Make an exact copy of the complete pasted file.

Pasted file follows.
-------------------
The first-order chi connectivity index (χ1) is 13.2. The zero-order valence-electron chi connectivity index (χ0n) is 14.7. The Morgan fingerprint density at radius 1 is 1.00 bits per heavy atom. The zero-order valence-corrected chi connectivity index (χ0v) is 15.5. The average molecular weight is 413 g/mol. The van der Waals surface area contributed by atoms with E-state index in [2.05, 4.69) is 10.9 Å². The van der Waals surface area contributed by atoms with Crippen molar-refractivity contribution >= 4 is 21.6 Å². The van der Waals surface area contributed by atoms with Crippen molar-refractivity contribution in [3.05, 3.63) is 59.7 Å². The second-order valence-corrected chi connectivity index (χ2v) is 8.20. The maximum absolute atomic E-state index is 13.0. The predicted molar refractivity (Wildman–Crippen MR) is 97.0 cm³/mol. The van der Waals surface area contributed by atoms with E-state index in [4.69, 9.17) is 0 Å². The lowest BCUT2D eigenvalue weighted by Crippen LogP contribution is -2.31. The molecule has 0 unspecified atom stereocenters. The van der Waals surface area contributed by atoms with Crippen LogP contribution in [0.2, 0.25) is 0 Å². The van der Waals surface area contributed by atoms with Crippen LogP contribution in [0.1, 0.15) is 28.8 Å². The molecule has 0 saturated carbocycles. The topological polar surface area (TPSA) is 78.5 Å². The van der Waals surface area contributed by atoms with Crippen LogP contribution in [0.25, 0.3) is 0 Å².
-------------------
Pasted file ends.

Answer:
The first-order chi connectivity index (χ1) is 13.2. The zero-order valence-electron chi connectivity index (χ0n) is 14.7. The Morgan fingerprint density at radius 1 is 1.00 bits per heavy atom. The zero-order valence-corrected chi connectivity index (χ0v) is 15.5. The average molecular weight is 413 g/mol. The van der Waals surface area contributed by atoms with E-state index in [2.05, 4.69) is 10.9 Å². The van der Waals surface area contributed by atoms with Crippen molar-refractivity contribution >= 4 is 21.6 Å². The van der Waals surface area contributed by atoms with Crippen molar-refractivity contribution in [3.05, 3.63) is 59.7 Å². The second-order valence-corrected chi connectivity index (χ2v) is 8.20. The maximum absolute atomic E-state index is 13.0. The predicted molar refractivity (Wildman–Crippen MR) is 97.0 cm³/mol. The van der Waals surface area contributed by atoms with E-state index in [4.69, 9.17) is 0 Å². The lowest BCUT2D eigenvalue weighted by Crippen LogP contribution is -2.31. The molecule has 0 unspecified atom stereocenters. The van der Waals surface area contributed by atoms with Crippen LogP contribution in [0.2, 0.25) is 0 Å². The van der Waals surface area contributed by atoms with Crippen LogP contribution in [0.1, 0.15) is 28.8 Å². The molecule has 0 saturated carbocycles. The topological polar surface area (TPSA) is 78.5 Å². The van der Waals surface area contributed by atoms with Crippen LogP contribution in [0.25, 0.3) is 0 Å².